For years people living in Canada have had to subscribe to satellite radio to gain access to the same streamed music that listeners in the United States and Europe have had via subscription services such as Pandora and Spotify. That’s mainly because of often tricky copyright laws in that country. Now, to get around such problems the Canadian Broadcasting Company has announced on CBC News that it will start streaming music that will be free to all residents of Canada.
Representatives for the new streaming service spoke with CBC news and said that their goal is to provide the same level of access to streamed music as listeners in virtually all other highly industrialized countries, and perhaps to go even further by also offering home grown talent that have had trouble gaining a foothold in the US or other countries.
The new service will be called CBC Music and will offer users access to a standard library catalog as well as access to over 40 local radio affiliates and small web stations. Users can also connect with a CBC blog to interact with radio staff and each other. CBC Music will also be made available for smartphones, via an app that will be downloadable from the main site.
Chris Boyce, executive director for the new service told CBC news that the new service will allow Canadians to connect with the rest of the music world in ways that haven’t been available online before, and that it should also allow for connecting with like minded people in virtually all genres. He says the move was precipitated by complaints by Canadians after learning that both Pandora and Spotify were passing on an offer made by the CBC to create a partnership to bring those products to Canadian listeners. He said he felt the anger and frustration of music lovers in Canada at the apparent lack of concern in trying to penetrate the Canadian market, which in that country has been seen as a “thumbing the nose” at a market not deemed worthy of investing in.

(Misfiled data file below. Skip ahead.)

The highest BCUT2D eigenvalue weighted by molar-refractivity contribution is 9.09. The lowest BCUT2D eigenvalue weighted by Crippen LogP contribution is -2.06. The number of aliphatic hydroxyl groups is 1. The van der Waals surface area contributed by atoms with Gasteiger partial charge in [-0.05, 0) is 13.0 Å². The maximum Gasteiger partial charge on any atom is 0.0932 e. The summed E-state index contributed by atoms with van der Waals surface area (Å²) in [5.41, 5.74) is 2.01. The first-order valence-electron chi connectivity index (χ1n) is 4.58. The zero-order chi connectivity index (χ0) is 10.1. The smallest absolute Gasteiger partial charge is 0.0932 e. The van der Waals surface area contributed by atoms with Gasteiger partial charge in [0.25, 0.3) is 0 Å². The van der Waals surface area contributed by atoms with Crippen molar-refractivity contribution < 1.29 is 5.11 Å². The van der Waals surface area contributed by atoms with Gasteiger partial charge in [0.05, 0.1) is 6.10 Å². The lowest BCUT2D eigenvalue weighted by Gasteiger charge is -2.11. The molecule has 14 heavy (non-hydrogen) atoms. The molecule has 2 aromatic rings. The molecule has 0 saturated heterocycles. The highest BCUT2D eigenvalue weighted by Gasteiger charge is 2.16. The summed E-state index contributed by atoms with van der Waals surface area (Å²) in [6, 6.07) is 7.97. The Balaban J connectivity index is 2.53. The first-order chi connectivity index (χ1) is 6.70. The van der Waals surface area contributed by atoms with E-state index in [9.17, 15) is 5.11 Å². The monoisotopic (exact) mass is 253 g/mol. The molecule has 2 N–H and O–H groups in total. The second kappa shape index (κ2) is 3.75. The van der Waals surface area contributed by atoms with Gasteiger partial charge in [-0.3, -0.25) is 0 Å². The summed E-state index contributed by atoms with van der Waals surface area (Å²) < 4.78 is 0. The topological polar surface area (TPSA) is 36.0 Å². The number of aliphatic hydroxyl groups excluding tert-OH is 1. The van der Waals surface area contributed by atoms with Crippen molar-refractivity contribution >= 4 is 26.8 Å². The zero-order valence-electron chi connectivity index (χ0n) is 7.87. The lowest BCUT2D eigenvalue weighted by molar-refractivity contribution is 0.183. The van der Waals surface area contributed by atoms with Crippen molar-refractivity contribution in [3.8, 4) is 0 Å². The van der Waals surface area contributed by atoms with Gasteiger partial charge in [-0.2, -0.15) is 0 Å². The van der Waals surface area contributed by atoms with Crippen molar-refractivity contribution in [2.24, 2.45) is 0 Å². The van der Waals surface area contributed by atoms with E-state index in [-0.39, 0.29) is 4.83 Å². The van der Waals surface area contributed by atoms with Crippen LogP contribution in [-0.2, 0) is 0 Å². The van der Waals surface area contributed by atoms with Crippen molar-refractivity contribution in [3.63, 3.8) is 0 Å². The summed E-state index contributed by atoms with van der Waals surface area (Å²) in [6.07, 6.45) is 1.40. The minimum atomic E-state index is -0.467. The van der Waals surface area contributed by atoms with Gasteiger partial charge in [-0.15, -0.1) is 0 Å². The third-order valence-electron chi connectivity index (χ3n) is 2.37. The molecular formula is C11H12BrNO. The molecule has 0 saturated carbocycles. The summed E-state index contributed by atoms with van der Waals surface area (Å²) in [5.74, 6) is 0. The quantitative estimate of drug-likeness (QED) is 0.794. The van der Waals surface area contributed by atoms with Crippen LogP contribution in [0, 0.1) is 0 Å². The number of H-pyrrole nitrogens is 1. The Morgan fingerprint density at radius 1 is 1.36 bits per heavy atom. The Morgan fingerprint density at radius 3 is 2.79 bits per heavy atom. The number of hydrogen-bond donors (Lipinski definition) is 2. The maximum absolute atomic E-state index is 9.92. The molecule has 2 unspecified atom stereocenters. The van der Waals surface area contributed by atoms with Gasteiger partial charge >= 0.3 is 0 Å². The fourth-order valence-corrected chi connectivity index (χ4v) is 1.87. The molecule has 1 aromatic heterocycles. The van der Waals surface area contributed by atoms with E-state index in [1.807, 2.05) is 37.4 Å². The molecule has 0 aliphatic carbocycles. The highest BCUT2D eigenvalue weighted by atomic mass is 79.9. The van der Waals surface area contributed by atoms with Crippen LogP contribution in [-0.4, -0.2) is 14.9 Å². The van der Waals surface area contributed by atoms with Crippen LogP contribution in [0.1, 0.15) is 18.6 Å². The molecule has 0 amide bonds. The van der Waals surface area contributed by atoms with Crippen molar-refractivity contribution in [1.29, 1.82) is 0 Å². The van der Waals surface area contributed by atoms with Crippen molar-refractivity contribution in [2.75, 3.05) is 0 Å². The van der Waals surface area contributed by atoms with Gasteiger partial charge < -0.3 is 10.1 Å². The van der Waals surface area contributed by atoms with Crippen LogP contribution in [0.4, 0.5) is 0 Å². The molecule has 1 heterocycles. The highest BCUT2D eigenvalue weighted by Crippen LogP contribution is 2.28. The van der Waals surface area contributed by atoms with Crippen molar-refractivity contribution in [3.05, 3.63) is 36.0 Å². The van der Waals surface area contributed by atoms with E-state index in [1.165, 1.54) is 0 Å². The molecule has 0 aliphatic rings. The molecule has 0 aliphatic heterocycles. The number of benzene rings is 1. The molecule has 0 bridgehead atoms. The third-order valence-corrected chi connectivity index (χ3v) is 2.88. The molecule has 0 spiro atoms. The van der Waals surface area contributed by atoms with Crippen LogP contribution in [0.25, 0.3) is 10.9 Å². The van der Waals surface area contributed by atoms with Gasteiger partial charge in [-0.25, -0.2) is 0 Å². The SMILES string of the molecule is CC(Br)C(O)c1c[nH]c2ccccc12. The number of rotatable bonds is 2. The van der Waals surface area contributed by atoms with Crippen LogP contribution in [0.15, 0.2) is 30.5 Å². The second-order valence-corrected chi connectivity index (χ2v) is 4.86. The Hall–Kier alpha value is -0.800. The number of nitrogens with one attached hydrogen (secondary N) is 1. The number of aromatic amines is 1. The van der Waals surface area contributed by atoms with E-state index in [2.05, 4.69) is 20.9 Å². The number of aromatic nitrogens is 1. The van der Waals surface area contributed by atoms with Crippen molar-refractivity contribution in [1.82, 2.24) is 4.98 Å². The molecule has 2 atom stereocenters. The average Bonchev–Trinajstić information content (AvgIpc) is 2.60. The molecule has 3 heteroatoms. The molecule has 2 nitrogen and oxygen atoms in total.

To address any copyright issues, the CBC has formed a partnership with Canada’s Audio-Video Licensing Agency, which was of course the governmental group that stood in the way of foreign companies. The partnership should allow the CBC to broadcast virtually anything offered by other bigger and more well-known companies.
CBC Music will be funded in part by government funds, and partly through advertising, which should mean far less breaks than are heard on standard over-the-air radio stations.